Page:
Driving institutional change for research assessment reform

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On October 21–23, 2019, the San Francisco Declaration for Research Assessment (DORA) and the Howard Hughes Medical Institute convened funders, university administrators, faculty members, early career researchers, librarians, culture change experts, scientific society staff, and representatives from other nonprofit initiatives to consider how to improve research assessment policies and practices.

Participants heard from a panel that highlighted innovative research assessment practices for hiring, promotion, and tenure. Needhi Bhalla explained how her department at the University of California, Santa Cruz, includes untenured faculty in its departmental tenure decisions as a way to increase transparency and consistency. Another strategy for faculty searches that Omar Quintero pointed out was to de-identify candidates at specific points in the search to encourage evaluators to focus on the desired qualities for the position rather than on personal favorites. And to promote balanced discussions during hiring deliberations, the Charité Universitätsmedizin Berlin includes an independent staff member who participates without a vote.

For true culture change in research assessment, stakeholders will need to work together. To get started, human design expert Ruth Schmidt suggested dissecting similar, successful culture change movements to understand what resonates with their approach. The Center for Open Science has launched a bottom-up strategy to increase the adoption of open practices. “Make it possible, make it easy, make it normative, make it rewarding, make it required.” Understanding the ecosystem can identify leverage points for change too. Lou Woodley from the Center for Scientific Collaboration and Community Engagement explained that systems thinking can be used to determine what assumptions and beliefs are keeping traditional models of research assessment in place. It can also identify underlying structures and patterns that are barriers to change.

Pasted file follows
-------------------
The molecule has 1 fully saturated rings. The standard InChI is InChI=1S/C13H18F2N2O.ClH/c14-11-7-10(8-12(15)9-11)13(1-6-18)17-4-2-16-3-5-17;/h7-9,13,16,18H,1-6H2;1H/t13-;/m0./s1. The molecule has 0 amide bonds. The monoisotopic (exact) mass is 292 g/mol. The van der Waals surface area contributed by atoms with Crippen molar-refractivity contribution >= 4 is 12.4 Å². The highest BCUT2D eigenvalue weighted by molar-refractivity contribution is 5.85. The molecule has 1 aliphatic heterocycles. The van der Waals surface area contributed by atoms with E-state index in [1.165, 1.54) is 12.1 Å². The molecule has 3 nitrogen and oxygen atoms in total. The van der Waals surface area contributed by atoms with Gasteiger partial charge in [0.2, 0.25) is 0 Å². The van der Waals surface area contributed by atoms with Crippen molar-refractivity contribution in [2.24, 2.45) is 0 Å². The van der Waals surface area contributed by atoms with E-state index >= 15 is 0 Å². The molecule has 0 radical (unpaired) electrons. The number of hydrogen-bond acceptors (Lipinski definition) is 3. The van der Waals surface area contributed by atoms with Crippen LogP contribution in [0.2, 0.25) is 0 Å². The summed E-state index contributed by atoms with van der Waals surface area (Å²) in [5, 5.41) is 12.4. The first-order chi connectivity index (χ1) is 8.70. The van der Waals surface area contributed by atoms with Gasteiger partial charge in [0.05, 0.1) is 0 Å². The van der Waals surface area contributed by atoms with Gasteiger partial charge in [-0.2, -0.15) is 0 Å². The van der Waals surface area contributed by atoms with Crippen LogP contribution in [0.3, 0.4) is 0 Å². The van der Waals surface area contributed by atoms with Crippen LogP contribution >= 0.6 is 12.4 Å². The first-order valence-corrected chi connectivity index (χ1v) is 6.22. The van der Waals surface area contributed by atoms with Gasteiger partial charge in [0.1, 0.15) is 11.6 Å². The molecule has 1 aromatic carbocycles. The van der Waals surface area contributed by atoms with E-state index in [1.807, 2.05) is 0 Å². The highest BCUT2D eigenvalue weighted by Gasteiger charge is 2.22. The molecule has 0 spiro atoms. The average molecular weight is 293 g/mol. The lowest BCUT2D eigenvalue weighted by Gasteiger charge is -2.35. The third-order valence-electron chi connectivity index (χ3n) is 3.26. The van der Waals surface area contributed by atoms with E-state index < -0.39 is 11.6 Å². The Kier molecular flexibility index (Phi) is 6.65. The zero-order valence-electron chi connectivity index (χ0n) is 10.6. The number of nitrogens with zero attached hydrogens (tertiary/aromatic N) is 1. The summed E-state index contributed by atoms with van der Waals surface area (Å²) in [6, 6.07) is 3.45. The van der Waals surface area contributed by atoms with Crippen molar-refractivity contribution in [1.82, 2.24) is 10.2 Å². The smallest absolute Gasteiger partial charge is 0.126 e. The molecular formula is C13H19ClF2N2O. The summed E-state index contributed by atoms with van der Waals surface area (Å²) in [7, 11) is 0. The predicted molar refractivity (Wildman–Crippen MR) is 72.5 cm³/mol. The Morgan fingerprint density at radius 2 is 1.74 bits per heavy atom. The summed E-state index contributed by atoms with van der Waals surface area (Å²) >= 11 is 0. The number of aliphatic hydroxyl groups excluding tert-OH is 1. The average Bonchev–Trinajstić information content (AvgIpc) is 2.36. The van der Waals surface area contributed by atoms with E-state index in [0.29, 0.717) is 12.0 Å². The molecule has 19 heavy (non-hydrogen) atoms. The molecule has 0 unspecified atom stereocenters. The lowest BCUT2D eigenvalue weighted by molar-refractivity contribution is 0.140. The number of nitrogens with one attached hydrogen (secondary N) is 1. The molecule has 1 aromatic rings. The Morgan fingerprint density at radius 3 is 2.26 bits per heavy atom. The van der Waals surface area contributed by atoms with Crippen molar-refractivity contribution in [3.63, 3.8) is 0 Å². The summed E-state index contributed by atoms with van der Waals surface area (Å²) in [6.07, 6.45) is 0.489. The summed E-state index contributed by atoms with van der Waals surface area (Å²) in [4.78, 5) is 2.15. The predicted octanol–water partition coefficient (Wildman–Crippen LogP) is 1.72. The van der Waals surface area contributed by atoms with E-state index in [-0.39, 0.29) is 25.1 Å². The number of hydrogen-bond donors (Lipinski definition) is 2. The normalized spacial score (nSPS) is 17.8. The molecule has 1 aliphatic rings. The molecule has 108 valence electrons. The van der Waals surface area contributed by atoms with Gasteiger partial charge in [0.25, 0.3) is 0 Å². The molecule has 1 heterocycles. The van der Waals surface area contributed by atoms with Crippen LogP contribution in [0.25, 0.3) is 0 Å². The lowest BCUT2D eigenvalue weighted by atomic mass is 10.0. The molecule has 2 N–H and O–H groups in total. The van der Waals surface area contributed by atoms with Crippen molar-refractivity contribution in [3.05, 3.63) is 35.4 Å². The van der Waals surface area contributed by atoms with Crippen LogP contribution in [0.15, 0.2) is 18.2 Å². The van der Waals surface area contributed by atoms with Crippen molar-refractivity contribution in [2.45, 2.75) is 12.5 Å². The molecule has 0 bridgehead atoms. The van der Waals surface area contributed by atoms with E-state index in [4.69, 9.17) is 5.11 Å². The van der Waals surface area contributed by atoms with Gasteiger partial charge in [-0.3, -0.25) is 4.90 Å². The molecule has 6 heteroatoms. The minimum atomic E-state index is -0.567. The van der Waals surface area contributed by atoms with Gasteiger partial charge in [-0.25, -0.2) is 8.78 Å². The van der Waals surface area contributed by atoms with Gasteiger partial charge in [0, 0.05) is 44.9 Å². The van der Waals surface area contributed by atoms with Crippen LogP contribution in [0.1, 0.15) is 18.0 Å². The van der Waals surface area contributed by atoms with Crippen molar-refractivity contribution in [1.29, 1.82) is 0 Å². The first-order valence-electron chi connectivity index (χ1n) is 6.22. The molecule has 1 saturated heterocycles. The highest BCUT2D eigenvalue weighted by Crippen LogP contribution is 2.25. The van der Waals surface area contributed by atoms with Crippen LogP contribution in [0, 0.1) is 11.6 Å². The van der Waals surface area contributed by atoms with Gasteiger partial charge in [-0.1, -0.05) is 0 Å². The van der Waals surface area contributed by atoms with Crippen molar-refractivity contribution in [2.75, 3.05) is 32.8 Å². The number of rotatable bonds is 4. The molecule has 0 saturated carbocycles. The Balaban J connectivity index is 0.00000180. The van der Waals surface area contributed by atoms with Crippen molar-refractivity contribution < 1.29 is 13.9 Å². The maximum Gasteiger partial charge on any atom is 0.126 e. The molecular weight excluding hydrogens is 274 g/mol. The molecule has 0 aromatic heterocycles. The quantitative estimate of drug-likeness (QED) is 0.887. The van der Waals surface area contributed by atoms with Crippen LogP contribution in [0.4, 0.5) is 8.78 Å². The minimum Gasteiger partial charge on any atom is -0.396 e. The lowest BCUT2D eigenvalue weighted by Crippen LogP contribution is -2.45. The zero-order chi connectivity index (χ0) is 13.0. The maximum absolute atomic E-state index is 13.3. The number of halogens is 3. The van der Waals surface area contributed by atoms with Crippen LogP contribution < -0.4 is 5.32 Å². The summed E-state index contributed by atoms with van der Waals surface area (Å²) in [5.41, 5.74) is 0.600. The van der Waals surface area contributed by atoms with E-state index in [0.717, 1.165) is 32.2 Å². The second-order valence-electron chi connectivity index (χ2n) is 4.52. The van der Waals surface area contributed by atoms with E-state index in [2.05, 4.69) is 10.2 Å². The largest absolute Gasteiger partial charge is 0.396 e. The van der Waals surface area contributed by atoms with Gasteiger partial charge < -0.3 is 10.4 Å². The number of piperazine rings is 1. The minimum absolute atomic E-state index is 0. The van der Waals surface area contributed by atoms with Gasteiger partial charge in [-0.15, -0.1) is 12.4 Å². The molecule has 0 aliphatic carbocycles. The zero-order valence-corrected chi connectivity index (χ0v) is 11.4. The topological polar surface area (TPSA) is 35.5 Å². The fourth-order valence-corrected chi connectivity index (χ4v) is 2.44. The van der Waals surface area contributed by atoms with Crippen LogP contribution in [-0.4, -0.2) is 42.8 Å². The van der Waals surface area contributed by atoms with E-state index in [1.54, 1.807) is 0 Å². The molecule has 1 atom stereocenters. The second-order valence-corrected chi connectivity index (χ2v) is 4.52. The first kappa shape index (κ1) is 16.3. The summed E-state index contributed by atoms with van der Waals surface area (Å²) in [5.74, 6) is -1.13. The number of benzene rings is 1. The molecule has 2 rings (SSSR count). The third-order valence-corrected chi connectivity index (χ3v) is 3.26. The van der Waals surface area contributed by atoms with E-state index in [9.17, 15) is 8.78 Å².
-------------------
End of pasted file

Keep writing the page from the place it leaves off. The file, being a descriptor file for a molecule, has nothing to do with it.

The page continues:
DORA is currently developing resources based on what we learned from the meeting to help departments and institutions review and revise their own research assessment policies and practices. But new policies will only change research assessment culture if they are adopted by the community, so DORA is also working to identify community engagement strategies that encourage implementation.

Recordings of the webcast, additional resources, and information about the meeting are on the DORA website (see https://sfdora.org/assessingresearch).

About the Author:


Anna Hatch is the DORA Community Manager. She earned a PhD in biochemistry from Dartmouth College.